While Burton elected only to allude to Wood’s ’60s and ’70s ventures into the world of low-brow cinema and all-out smut. The more modern re-releases of such films as Orgy of the Dead (1965) and Pretty Models All in A Row (1969) on DVD gives those curious enough to watch a glimpse into Wood’s inner psyche – a psyche best represented in the recently released Necromania by Fleshbot Films.

Long claimed to be one of Wood’s “lost” smut films and only available in multi-generational bootlegs in its soft-core version, Fleshbot released Necromania (1971) on DVD with both its hardcore (Hot! Hot! Hot!) and soft-core (Hot!) versions intact.

While his soft-core flicks that he wrote and co-directed with A.C. Stephen (Stephen Apostolof) were more prominent and have become easier to find (Fugitive Girls, Snow Bunnies and Class Reunion), Necromania seemed to be lost forever until prints of the film were discovered in an old warehouse.

While the majority of sex in Wood’s directed movies and the ones he did with Stephen were simulated, there’s no mistaking that the sex seen in Necromania is the real deal. While other films even leading up to the mid-’70s had sex scenes spliced in after production to increase their peepshow life, Wood pulled no punches and dared to demonstrate humans in their most carnal state of mind even though other directors, such as his contemporary A.C. Stephen, were very cautious of sexual depictions in their films.

Necromania is the story of Danny and Shirley who go to see the mysterious sex therapist Madame Heles because their sex life is stuck in the proverbial rut. Supposedly Maila Nurmi, the actress who portrayed Vampira and starred in Plan 9, was originally asked to play the part of Madame Heles, but declined because she felt it would be detrimental to her already floundering career. This from the woman who appeared in a film called Sex Kittens Go to College(1960).

Even the cast declined to be credited in the film. However, future ’70s hardcore porn actress Rene Bond (pre-breast implants) is prominent throughout the film portraying Shirley, and Bond’s longtime boyfriend Ric Lutze appears as Danny. Bond also starred in several collaborations between Stephen and Wood, making her a Wood favorite.

Two camera operators had to be hired, as one refused to film any of the hardcore shots, and even Wood opted to use the pseudonym Don Miller in the opening credits under primewire whose requirements is to shoot a fantastic sequence of the movie.

From the very beginning, the viewer is faced with the mystery of Who exactly is Madame Heles? We get an idea from the painted skulls, stuffed timber wolf and inverted cross hanging over a well-polished casket.

But her lingerie-clad minion only replies to the inquisitive couple that all shall be revealed at midnight. And so the rest of the film tends to follow typical porn flick fare in that each person involved somehow manages to end up with their clothes off and have sex with someone else introduced in the film.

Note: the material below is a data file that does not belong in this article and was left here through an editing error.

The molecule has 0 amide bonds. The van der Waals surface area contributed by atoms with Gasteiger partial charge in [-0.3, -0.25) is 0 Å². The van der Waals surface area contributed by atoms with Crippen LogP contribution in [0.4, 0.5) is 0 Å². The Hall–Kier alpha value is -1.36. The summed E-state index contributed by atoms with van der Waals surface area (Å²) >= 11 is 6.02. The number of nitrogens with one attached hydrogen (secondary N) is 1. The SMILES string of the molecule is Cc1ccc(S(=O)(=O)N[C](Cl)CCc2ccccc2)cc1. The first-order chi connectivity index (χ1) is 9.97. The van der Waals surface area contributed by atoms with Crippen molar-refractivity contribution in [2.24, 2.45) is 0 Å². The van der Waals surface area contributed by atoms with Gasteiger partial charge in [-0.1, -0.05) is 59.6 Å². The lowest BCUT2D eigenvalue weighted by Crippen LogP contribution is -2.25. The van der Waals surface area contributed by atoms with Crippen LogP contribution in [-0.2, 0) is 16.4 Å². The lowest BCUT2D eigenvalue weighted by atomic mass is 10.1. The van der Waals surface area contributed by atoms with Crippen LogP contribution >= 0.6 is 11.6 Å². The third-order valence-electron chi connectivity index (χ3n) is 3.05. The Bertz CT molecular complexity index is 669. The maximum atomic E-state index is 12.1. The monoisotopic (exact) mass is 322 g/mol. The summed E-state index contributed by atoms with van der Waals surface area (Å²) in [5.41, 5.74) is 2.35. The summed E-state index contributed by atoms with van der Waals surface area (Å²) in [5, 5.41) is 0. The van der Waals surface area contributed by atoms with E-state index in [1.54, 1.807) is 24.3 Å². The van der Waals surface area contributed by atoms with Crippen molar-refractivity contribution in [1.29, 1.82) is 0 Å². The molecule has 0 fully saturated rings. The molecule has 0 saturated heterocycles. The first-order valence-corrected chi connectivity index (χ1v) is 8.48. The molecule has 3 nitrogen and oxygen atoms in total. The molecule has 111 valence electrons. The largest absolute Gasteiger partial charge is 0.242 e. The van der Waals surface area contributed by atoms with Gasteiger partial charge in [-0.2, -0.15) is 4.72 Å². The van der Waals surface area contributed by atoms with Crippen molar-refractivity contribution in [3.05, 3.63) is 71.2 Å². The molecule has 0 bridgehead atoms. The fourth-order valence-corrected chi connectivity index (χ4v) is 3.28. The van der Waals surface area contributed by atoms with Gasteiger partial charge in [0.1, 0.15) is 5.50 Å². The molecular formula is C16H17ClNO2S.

Wood explores concepts of lesbianism, oral stimulation, partner swapping and even orgies, which are all themes on par with ’70s porn, yet Wood goes on to do something fans of his “work” claim is one of his most redeeming qualities. Wood includes a lesson of morality interwoven into one of the scenes. Since Danny is at the retreat to see Heles for shortcomings of his own, Heles’ minion brings forth the proposition that being adequate is all in the eye of the beholder and that some things happen for a reason.

Subtext and dialogue are things Wood has always been known for throughout his more serious sci-fi works, and his sense of humor is something that carried over into his other works of smut.

In Necromania Wood is given the luxury, if even for the first time, of having actors and actresses who seemingly have some grasp on the concept of acting. Even though dialogue is sparse, “Necromania” doesn’t have the structure of a typical ’70s porn flick.

The film isn’t entirely structured around each sex scene, but more so each scene seems to be a step to the final level of sexual experience the film has to offer. In this way, the viewer can’t help but keep watching to see what happens next, which is another factor Wood’s films possessed: Either to keep watching to see how bad it could possibly get, or to see how it all ends up.

While some of the close-ups and pans are a little shaky in the establishing shots, there’s still something about this movie that saves it from the garbage can. Perhaps it’s the cheesiness of the early ’70s décor, the classic hairstyles or the fact that people still had hair “down there” that adds a great deal of charm to this lost disasterpiece.

For those with a taste for cheesy ’70s porn, this is a worthwhile venture, or perhaps even for the tried and true Wood fan who is over the age of 18.

For others there will be no wonder as to why Wood died poor and lacking the recognition he may or may not have deserved had he been born much earlier or much later than he had been.

As a testimony to the man, we are left with his child-like wonder at the universe in his early sci-fi features. Yet we are also left with his very adult-like fascination with the occult and the sensuous female form in the dark introspective journey known as Necromania.